Hardcore also presents a narrative where vigilantism and violence are straightforward and effective strategies for meting out justice. To be clear, many great crime movies have fascistic politics, but it does seem a step back from the murky revisionism of Taxi Driver. In the film’s finale, as Van Dorn wrecks the lowlife he’s been hunting through the walls of the Dante-inspired BDSM dungeon, you might as well be watching Taken. There is a suggestion that Van Dorn’s rage is what destroyed his family in the first place, raising questions about just how heroic Van Dorn really is, but the resolution of Hardcore ultimately vindicates his methods and restores the status quo. Admittedly, the chances of the Van Dorns going back to normal after everything that's gone down are slim, but the daughter nevertheless willingly rejoins the father, and the pair leave the licentious world of California in the rearview. There is a challenge to Van Dorn’s blinkered worldview in the character of Niki (Susan Hubley), a seemingly free-spirited working girl who helps him find his daughter, but this is undone by the screenplay reducing her to another lost little girl searching for daddy in the wilderness.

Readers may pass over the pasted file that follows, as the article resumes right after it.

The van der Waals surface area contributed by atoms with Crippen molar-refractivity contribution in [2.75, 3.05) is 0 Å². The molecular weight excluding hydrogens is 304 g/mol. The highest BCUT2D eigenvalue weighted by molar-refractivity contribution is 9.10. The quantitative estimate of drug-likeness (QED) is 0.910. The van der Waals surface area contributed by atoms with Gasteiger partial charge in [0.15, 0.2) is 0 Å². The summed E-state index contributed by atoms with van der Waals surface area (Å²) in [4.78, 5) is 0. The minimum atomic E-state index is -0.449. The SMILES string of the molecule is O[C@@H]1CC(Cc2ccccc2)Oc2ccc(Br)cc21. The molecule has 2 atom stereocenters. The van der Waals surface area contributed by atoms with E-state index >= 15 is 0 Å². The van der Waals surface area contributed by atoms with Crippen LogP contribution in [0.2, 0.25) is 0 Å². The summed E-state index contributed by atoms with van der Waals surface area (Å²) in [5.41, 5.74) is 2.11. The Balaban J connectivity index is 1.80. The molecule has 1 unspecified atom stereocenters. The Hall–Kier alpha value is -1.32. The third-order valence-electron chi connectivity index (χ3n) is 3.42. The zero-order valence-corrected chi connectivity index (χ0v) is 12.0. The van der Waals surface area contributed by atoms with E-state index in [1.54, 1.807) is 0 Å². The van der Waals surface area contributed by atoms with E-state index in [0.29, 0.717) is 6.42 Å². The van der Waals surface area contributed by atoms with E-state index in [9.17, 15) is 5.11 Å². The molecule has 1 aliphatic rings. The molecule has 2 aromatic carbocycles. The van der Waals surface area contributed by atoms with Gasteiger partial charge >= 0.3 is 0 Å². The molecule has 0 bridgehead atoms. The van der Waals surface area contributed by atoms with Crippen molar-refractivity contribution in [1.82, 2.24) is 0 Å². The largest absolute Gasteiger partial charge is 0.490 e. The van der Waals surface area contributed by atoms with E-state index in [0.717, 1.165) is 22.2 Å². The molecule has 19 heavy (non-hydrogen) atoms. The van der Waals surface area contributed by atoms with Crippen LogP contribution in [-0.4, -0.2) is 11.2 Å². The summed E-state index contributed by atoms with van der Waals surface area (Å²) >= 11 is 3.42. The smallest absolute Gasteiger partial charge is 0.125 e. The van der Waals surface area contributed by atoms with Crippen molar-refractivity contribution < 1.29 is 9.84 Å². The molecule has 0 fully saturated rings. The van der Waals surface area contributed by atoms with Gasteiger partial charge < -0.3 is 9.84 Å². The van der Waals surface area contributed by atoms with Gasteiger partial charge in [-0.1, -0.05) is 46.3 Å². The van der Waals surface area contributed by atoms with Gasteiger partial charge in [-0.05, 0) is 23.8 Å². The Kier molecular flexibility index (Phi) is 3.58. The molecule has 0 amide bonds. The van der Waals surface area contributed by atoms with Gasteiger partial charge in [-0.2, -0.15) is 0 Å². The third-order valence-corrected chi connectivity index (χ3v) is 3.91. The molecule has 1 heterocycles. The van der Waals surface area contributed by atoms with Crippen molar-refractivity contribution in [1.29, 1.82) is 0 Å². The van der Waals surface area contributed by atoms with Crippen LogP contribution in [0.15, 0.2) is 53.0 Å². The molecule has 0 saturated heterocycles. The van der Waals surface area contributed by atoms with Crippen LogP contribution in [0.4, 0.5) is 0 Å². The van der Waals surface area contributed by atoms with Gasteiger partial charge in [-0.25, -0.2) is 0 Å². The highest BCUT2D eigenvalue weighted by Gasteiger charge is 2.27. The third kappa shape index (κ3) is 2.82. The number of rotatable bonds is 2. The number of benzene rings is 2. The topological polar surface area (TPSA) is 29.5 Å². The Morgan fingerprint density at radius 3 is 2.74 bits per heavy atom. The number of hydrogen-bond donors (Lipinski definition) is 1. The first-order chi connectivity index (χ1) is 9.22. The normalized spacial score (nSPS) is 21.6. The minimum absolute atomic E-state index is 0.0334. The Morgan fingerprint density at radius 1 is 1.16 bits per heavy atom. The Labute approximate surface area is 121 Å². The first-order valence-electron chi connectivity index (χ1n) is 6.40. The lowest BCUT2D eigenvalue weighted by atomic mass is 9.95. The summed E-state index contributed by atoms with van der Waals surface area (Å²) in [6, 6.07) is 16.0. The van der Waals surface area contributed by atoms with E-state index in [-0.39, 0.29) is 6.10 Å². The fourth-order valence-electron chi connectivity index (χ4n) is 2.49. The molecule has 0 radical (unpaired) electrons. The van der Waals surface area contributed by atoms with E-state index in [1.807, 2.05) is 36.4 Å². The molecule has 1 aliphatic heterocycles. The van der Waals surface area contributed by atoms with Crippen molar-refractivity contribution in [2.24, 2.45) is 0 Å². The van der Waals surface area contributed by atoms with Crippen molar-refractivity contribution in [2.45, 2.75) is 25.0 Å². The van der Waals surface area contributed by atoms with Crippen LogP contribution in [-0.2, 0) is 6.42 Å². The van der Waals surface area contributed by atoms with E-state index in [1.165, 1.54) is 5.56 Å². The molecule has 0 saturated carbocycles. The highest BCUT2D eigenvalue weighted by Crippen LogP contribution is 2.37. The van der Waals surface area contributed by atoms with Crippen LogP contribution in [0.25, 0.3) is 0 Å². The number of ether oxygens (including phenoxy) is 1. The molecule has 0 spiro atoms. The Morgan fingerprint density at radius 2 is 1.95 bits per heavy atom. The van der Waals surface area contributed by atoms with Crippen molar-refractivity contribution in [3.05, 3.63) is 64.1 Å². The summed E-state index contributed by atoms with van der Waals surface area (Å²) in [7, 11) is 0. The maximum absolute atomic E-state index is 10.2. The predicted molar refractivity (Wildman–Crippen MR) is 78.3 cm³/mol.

Hardcore borrows heavily from John Ford’s masterpiece The Searchers. The iconic Western stars John Wayne as Ethan Edwards, on a quest to rescue his niece, who has been abducted by the Comanche. Reworking The Searchers into a story of urban vigilante justice had been done before, notably in the Schrader-penned Taxi Driver. The black-hat/white-hat morality of classic Westerns is absent in the nihilistic squalor of Scorsese’s film, which instead emphasises the delusional reactionary fantasies of its protagonist. Schrader has been critical of the simple, adolescent depiction of good and evil in Hardcore, which is less interested in deconstructing American mythology than its predecessor. A decade later, German director Wim Wenders would also draw from The Searchers while exploring the concept of America through his own outsider perspective, one heavily influenced by exported genre cinema. The result, Paris, Texas, features a peep show sequence that seems to be in conversation with a similar moment in Hardcore.